North Strand

From Wikipedia, the free encyclopedia
Jump to navigation Jump to search

North Strand
An Trá Thuaidh
Inner city neighbourhood
A view along the Royal Canal from Newcomen Bridge with Croke Park in the distance
A view along the Royal Canal from Newcomen Bridge with Croke Park in the distance
North Strand is located in Ireland
North Strand
North Strand
Location in Ireland
Coordinates: 53°21′30″N 6°14′27″W / 53.3582°N 6.2409°W / 53.3582; -6.2409Coordinates: 53°21′30″N 6°14′27″W / 53.3582°N 6.2409°W / 53.3582; -6.2409
CountryIreland
ProvinceLeinster
CountyDublin
Local authorityDublin City Council
Elevation
3 m (10 ft)
Time zoneUTC+0 (WET)
 • Summer (DST)UTC-1 (IST (WEST))

North Strand (Irish: An Trá Thuaidh ) is a residential inner city neighbourhood on the Northside of Dublin, Ireland.

Location and access[edit]

The area is physically bounded by the River Tolka to the north and the railway tracks to the east.[1] North Strand is considered to extend to the Five Lamps junction to the south, and to neighbouring Ballybough to the northwest. It lies within two postal districts, Dublin 1 and Dublin 3.

A five-headed streetlight known locally as "The Five Lamps" is a neighbourhood landmark

The area is bisected from the south-west to northeast by the North Strand Road, which serves as a main arterial route for traffic to and from the city centre and Malahide, Howth and the M50. This road was at one time coastal, before the expansion of Dublin's docklands to the east. The East Wall was constructed to provide access to deeper water for ships, but it also enabled reclamation of the land east of North Strand road and the expansion of Dublin City to the northeast.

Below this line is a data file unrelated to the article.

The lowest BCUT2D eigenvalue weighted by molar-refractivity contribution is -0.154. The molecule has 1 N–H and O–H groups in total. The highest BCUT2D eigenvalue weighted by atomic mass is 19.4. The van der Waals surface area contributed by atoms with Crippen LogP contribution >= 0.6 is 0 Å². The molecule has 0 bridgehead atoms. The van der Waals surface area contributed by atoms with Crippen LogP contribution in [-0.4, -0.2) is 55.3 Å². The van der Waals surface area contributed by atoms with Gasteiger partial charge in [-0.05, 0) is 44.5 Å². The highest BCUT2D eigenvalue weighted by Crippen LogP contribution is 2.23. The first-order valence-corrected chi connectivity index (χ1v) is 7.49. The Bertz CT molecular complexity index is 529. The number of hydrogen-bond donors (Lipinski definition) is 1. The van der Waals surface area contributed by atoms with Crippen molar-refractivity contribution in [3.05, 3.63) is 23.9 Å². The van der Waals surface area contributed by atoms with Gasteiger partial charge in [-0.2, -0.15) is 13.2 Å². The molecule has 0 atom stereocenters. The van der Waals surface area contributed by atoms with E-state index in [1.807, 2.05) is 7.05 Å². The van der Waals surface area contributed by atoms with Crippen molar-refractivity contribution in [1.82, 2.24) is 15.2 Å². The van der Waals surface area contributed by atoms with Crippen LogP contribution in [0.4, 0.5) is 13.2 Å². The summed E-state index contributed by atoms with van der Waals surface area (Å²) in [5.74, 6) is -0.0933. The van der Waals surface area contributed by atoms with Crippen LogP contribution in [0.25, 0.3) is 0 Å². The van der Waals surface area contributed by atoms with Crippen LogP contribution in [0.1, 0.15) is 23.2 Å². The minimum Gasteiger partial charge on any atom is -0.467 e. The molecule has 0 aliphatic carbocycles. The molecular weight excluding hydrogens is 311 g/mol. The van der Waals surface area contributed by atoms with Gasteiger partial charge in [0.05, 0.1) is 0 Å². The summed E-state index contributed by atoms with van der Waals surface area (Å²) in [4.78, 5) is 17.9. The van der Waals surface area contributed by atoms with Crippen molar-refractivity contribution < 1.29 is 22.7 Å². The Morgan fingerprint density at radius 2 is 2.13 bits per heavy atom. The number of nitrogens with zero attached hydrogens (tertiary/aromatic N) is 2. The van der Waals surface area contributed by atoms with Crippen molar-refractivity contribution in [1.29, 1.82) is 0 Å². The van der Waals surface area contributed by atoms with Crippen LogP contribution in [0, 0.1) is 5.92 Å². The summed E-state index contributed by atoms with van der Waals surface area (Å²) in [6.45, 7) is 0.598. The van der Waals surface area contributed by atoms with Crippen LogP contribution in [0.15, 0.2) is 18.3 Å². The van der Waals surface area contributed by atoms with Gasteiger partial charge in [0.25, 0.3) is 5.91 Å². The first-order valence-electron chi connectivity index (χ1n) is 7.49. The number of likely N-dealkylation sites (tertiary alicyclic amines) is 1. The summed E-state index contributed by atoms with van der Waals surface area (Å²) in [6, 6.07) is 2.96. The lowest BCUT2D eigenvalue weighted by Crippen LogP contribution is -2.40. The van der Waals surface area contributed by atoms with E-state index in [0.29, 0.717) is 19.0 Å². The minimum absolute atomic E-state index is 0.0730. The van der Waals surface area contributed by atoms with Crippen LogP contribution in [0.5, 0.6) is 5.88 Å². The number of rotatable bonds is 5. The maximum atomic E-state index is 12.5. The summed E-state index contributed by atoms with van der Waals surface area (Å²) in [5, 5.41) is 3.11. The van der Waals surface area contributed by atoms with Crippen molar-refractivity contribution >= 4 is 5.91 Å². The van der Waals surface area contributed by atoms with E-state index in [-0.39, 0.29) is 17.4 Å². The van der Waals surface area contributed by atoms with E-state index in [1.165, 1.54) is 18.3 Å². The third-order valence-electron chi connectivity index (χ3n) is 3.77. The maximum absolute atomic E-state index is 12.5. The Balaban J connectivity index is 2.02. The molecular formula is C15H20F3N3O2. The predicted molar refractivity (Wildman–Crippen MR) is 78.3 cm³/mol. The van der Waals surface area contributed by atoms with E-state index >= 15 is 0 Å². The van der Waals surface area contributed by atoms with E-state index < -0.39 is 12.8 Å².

It is also bisected by the Royal Canal. The Royal Canal and the North Strand Road cross each other at Newcomen Bridge, which is the first lock on the canal. As shown in John Roque's map of Dublin in 1756, the development of the Royal Canal was complete in Dublin before any significant development occurred in North Strand. This 1836 map of Dublin, shows the North Strand / Ballybough area to be one of the first areas of Dublin City to extend beyond the canal boundaries.

Amenities and Facilities[edit]

Marino College of Further Education is on North Strand itself, near the Five Lamps. A memorial garden for the bombing of North Strand is located on the college grounds. On the same side of the road, a recycling centre is available on Shamrock Terrace.[2]

North Strand bombing memorial park

On the opposite side of North Strand is a HSE Health centre.[3] Closer to the Royal Canal, Charleville Mall public library is just off the main road,[4] and is located beside St Agatha's Catholic Church.[5] A linear park also follows the Royal Canal to connect North Strand to the Docklands.[6]

The health care center present in North Strand

On the north side of the canal, the historical Mud Island site is used as a community garden.[7][8] Further North along the strand is North Strand Church and St. Columba's National School. Closer again to Fairview Park is a Dublin Fire Brigade fire station.

History[edit]

North Strand Bombing[edit]

Perhaps the most infamous occurrence associated with the North Strand was "the North Strand Bombing". On the night of 31 May 1941, during the Second World War, German aircraft of the Luftwaffe bombed neutral Dublin. Four bombs were dropped in the vicinity of North Strand between 12:30 a.m. and 2:00 a.m. The fourth bomb was the largest and most destructive, landing 30 m (33 yd) south of Newcomen Bridge, directly in the centre of North Strand village, severely damaging the main street. A memorial park to the victims of the attack is now located near the Five Lamps.